A developer’s proposed design for an apartment building in East Village would put it on top of a historic resource. (Civic San Diego)
Tensions over historic resources and the city’s housing needs may have created a unusual compromise in East Village.
Proposed designs for the latest housing complex would put a seven-story apartment building directly on top of a historic home.
The Ezabelle project at 454 13th St. is a departure from other developments that have moved homes to other locations, but might be a sign of the times as land becomes harder to come by.
“It really feels like this thing literally landed on (the historic home),” said Stephen Russell on Wednesday at the Civic San Diego Design Review Committee. “The essence of it is really no longer in place.”
Developer Soheil Nakhshab said the project honors the historic home by keeping it on the site and the 48-unit building provides badly needed affordable housing. Six of the apartments would be low income, averaging $600 to $700 a month. Other units will average about $1,300 a month. All of the units are studios, ranging from 211 to 348 square feet.
“We all invested a lot of time together to determine how we could retain this (historic) structure,” said Nakhshab, who told the committee about several historic groups it consulted with.
Despite misgivings about the design, the three-person committee approved the project to move forward to the main Civic San Diego board in two weeks. It is still subject to a meeting of the city’s historic resources board and then finally to the San Diego Planning Commission. Appeals over the project could eventually go to the City Council.
Alan Nevin, a consultant with Xpera Group who worked on the project, said it is in the developers best interest to try and keep historic resources on a site because that is what city officials prefer. The San Diego Register of Historic Resources lists as a goal that, whenever possible, historic structures should remain on site.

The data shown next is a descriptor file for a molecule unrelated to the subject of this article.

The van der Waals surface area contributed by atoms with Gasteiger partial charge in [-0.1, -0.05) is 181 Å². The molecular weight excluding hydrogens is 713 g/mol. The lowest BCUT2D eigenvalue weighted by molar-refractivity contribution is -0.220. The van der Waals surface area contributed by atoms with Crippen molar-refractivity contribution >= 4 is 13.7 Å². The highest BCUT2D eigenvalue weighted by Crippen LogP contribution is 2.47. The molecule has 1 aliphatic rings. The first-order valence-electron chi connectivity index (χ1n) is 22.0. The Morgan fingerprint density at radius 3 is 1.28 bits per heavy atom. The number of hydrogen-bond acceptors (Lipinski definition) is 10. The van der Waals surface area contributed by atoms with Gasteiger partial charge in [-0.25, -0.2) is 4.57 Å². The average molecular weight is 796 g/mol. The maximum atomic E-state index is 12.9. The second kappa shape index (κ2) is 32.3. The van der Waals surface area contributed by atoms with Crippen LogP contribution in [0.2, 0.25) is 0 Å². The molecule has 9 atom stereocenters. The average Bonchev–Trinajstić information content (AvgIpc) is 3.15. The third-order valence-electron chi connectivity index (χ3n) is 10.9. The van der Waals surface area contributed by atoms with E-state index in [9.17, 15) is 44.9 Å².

The 864-square-foot house on the Ezabelle site was built in 1881 and qualifies as a local (not national or state) landmark that is an example of Italianate style.
“In any other neighborhood,” Nevin said, “it would have been scrapped.”
Four residents of the Park Boulevard East condo building adjacent to the site spoke in opposition of the project, saying it would block sunlight to their building, cause more traffic congestion because no parking spots are required, create fewer opportunities for homeownership in East Village and did not look that great.
“I don’t think the incorporation of the historic house is in anyway tasteful,” said resident Anthony Drew. “I think it is an afterthought.”
Samantha Weber, also a resident at Park Boulevard East, said having another low-income project in East Village meant reduced home values for condo owners. Also, she said for East Village to thrive, it needed more condo projects to increase gentrification in the area, still a hotbed of homelessness.
Design committee member Paola Avila said this is the kind of project she may have voted against in the past, but today it is necessary to meet housing needs.
“The housing deficit in our region is a housing crisis, and it’s dangerous,” she said. “These projects are exactly the type of projects I support.”
A criticism of Ezabelle from condo residents was that it won’t have parking. Because the project meets requirements under the city’s affordable housing density bonus, it is allowed to waive typical parking requirements.
Gary Smith, president of the San Diego Downtown Residents Group, said the Ezabelle project was basically the result of state law.
“Sacramento said put in a token amount of affordable housing and you can get waivers from every regulation in the world,” he said, “and this is what we’re going to have to live with.”
Nakhshab said if his company was required to build parking, it would not be able to complete the project. The economic analysis by the Xpera Group shows developing the property would cost $8.5 million, increasing to $10.7 million for the construction of underground parking.
As far as the new project blocking views, Russell said living downtown means there is always a chance new developments will affect residents.
“These are foreseeable outcomes of development in a densely urbanized area like that,” he said. “I struggle with that because it is very real to the people who are experiencing it but it is a reality of the condition of those areas.”
Nakhshab presented an alternative design, which he said would come at great expense to the project, that eliminated four apartments directly above the historic home that could make the apartment building seem less like it was placed directly on top. Design changes for removing the floor, or part of the floor, are expected to be reviewed next week by the Downtown Community Planning Council before moving on to the Civic San Diego board in two weeks.
Designs for the ground floor, including the historic home, include 1,794-square-feet of commercial space.
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